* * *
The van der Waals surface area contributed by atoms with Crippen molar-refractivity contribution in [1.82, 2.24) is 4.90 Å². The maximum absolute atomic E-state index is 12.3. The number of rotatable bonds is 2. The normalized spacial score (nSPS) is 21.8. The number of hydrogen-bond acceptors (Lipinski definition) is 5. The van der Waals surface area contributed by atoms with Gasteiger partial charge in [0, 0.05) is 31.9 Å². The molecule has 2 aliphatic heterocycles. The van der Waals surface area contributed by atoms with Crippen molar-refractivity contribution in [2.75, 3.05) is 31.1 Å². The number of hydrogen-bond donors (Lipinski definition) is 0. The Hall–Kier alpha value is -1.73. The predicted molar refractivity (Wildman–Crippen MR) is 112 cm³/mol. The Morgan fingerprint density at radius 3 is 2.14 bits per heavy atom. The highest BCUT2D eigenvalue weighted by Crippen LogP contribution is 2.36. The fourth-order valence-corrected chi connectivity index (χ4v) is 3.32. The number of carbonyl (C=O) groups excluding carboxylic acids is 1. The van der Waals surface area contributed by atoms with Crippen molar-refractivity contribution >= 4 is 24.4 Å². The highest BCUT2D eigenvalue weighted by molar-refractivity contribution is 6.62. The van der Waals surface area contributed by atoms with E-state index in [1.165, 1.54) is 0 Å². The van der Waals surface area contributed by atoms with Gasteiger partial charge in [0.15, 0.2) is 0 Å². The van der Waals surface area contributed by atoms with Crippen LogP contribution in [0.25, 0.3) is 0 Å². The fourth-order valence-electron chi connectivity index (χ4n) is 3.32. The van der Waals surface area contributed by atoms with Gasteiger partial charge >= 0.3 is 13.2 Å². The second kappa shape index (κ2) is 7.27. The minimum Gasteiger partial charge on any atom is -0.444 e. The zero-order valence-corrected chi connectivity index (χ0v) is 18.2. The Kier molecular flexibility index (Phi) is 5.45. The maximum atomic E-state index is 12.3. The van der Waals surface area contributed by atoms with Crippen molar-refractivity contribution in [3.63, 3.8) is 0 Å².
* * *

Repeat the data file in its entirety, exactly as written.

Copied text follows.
The van der Waals surface area contributed by atoms with Crippen molar-refractivity contribution in [1.82, 2.24) is 4.90 Å². The maximum absolute atomic E-state index is 12.3. The number of rotatable bonds is 2. The normalized spacial score (nSPS) is 21.8. The number of hydrogen-bond acceptors (Lipinski definition) is 5. The van der Waals surface area contributed by atoms with Gasteiger partial charge in [0, 0.05) is 31.9 Å². The molecule has 2 aliphatic heterocycles. The van der Waals surface area contributed by atoms with Crippen molar-refractivity contribution in [2.75, 3.05) is 31.1 Å². The number of hydrogen-bond donors (Lipinski definition) is 0. The Hall–Kier alpha value is -1.73. The predicted molar refractivity (Wildman–Crippen MR) is 112 cm³/mol. The Morgan fingerprint density at radius 3 is 2.14 bits per heavy atom. The highest BCUT2D eigenvalue weighted by Crippen LogP contribution is 2.36. The fourth-order valence-corrected chi connectivity index (χ4v) is 3.32. The number of carbonyl (C=O) groups excluding carboxylic acids is 1. The van der Waals surface area contributed by atoms with Crippen molar-refractivity contribution >= 4 is 24.4 Å². The highest BCUT2D eigenvalue weighted by molar-refractivity contribution is 6.62. The van der Waals surface area contributed by atoms with E-state index in [1.165, 1.54) is 0 Å². The van der Waals surface area contributed by atoms with Gasteiger partial charge in [0.15, 0.2) is 0 Å². The van der Waals surface area contributed by atoms with Crippen LogP contribution in [0.25, 0.3) is 0 Å². The fourth-order valence-electron chi connectivity index (χ4n) is 3.32. The van der Waals surface area contributed by atoms with Gasteiger partial charge >= 0.3 is 13.2 Å². The second kappa shape index (κ2) is 7.27. The minimum Gasteiger partial charge on any atom is -0.444 e. The zero-order valence-corrected chi connectivity index (χ0v) is 18.2. The Kier molecular flexibility index (Phi) is 5.45. The maximum atomic E-state index is 12.3. The van der Waals surface area contributed by atoms with Crippen molar-refractivity contribution in [3.63, 3.8) is 0 Å².